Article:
With the rising cost of textbooks, many instructors are redesigning their courses to be textbook-free or low-cost. An important part of this process is reviewing the licensed materials (periodicals, eBooks, online videos) that librarians have purchased for you and your students to use.
- Does the material adequately address the course objectives?
- Does the material provide enough scope, background information and connection between concepts?
- Can I locate enough high-quality material on the subject?
- Can I locate a single source as a textbook replacement or will I need to combine a variety of sources to reproduce information covered in a traditional textbook?
- Has the material been used in other college-level courses? Reviewed by peers/academics?
- Have I verified that I’m using legally available material?
- Am I duplicating or reproducing material that is under copyright by mistake?
- Does the format of the material suit the needs of my students?
- Will students be able to print out materials (legally and logistically) if desired?
- Does the format or availability of the materials comply with the ADA?
Printable Checklist (PDF)
Most traditional textbooks that are used in CCV and Vermont Tech courses are not available in the library collection or available as eBooks through library databases. The Hartness Library Collection Development Policy states that:
“Items that all students in a class will be required to use at the same time, that cannot be legally copied
or rebroadcast under “fair use” provisions of the copyright law, are considered textbook-type
materials; the library cannot acquire class sets of such materials. Students must acquire
The library’s eBook databases may, on occasion, include a traditional or supplemental-type textbook that has been licensed for multiple-user access or has been made available for that purpose by the publisher. For the most part, we are not able to negotiate with eTextbook vendors to make specific titles available or purchase access to titles that publishers have established as textbooks. The library may consider purchasing these within the guidelines of our Collection Development Policy.
Most traditional textbooks provide “big picture” concepts and some of the synthesis between those concepts. If you are considering replacing your traditional textbook with open access materials or library eBooks, then using encyclopedias, subject dictionaries and other reference works may provide some of this top-level or introductory information. These sources provide excellent entries for definitions, terminology, historical overviews, etc… and are typically one paragraph to one-page in length. A full list of our reference databases is on the Encyclopedias & Reference Works page of the library website but we suggest starting with these collections depending on the length and scope of the material needed:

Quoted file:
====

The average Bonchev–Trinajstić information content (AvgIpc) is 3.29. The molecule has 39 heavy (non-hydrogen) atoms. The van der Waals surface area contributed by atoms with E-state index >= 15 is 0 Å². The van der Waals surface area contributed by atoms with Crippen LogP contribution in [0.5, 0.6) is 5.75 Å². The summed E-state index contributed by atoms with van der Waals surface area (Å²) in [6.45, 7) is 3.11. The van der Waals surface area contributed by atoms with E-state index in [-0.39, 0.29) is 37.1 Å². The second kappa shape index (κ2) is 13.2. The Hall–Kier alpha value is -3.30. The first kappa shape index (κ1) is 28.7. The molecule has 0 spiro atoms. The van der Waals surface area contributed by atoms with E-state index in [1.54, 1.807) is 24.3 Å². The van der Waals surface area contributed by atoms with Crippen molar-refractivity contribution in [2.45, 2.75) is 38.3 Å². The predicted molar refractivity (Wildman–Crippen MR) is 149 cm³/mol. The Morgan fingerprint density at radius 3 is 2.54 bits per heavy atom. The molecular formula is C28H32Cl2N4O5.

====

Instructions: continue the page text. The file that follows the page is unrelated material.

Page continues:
There are also encyclopedias and reference eBooks in our EBSCO databases – this link to a search for the term encyclopedia is a good way to see what is available. Add a broad search term (e.g. psychology, history, law) to that search to explore further titles by dicipline. You can also run a search using the word dictionary in the EBSCO collections listed in the section about eBooks below.
If the eBook has a limited number of users, it may not work as a required course text. Here is a list of databases that provide unlimited user access to eBooks:
You can search for specific periodicals by title and link students to individual newspapers, magazines, or academic journals. There are also suggested or featured periodicals on the library’s Subject Guides.
As with the eBooks above, you need to use Permalinks for articles and videos to make sure your links remain stable and to comply with copyright restrictions. Review the information about permalinks and bookmarks below.
Printing & Duplicating
Students can print out chapters and sections of library-owned eBooks, but not entire eBooks. Faculty members intending to photocopy pages for classroom use need to review Fair Use guidelines and the considerations of brevity, spontaneity and cumulative effect.
Help from Librarians
Librarians can help you search for potential replacements or supplemental materials for your course. Contact your Academic Program Liaison Librarian for recommended library databases, open access materials/OER and search strategies to make sure you have explored all that may be available. You can see suggested library materials and OER by subject area through our Subject Guides. Librarians can also help you test permalinks and bookmarks to the material to make sure you are connecting your students to the content in the way that supports Fair Use.